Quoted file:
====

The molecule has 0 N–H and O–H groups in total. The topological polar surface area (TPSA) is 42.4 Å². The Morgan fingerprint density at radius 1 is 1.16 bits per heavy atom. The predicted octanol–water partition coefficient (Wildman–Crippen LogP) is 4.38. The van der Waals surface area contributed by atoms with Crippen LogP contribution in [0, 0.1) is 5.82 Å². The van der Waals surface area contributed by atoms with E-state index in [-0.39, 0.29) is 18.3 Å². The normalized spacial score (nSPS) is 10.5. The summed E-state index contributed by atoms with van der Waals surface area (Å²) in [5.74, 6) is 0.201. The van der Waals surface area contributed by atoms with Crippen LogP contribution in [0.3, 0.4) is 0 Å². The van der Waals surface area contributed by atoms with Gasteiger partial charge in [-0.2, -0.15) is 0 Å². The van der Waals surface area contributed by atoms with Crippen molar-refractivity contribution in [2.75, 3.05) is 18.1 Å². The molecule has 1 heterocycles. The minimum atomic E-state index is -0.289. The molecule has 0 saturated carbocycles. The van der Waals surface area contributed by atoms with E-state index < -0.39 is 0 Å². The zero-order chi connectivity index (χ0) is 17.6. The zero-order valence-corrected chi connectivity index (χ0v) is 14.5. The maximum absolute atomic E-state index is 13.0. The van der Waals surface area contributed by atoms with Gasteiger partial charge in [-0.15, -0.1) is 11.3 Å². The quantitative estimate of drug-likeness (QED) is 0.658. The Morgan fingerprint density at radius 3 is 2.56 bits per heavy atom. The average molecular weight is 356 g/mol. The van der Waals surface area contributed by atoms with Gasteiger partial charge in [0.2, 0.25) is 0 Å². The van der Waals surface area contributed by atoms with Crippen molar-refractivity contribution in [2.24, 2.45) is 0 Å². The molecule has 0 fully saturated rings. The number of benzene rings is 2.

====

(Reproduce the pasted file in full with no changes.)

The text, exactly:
The molecule has 0 N–H and O–H groups in total. The topological polar surface area (TPSA) is 42.4 Å². The Morgan fingerprint density at radius 1 is 1.16 bits per heavy atom. The predicted octanol–water partition coefficient (Wildman–Crippen LogP) is 4.38. The van der Waals surface area contributed by atoms with Crippen LogP contribution in [0, 0.1) is 5.82 Å². The van der Waals surface area contributed by atoms with E-state index in [-0.39, 0.29) is 18.3 Å². The normalized spacial score (nSPS) is 10.5. The summed E-state index contributed by atoms with van der Waals surface area (Å²) in [5.74, 6) is 0.201. The van der Waals surface area contributed by atoms with Crippen LogP contribution in [0.3, 0.4) is 0 Å². The van der Waals surface area contributed by atoms with Gasteiger partial charge in [-0.2, -0.15) is 0 Å². The van der Waals surface area contributed by atoms with Crippen molar-refractivity contribution in [2.75, 3.05) is 18.1 Å². The molecule has 1 heterocycles. The minimum atomic E-state index is -0.289. The molecule has 0 saturated carbocycles. The van der Waals surface area contributed by atoms with E-state index < -0.39 is 0 Å². The zero-order chi connectivity index (χ0) is 17.6. The zero-order valence-corrected chi connectivity index (χ0v) is 14.5. The maximum absolute atomic E-state index is 13.0. The van der Waals surface area contributed by atoms with Gasteiger partial charge in [-0.15, -0.1) is 11.3 Å². The quantitative estimate of drug-likeness (QED) is 0.658. The Morgan fingerprint density at radius 3 is 2.56 bits per heavy atom. The average molecular weight is 356 g/mol. The van der Waals surface area contributed by atoms with Gasteiger partial charge in [0.2, 0.25) is 0 Å². The van der Waals surface area contributed by atoms with Crippen molar-refractivity contribution in [2.24, 2.45) is 0 Å². The molecule has 0 fully saturated rings. The number of benzene rings is 2.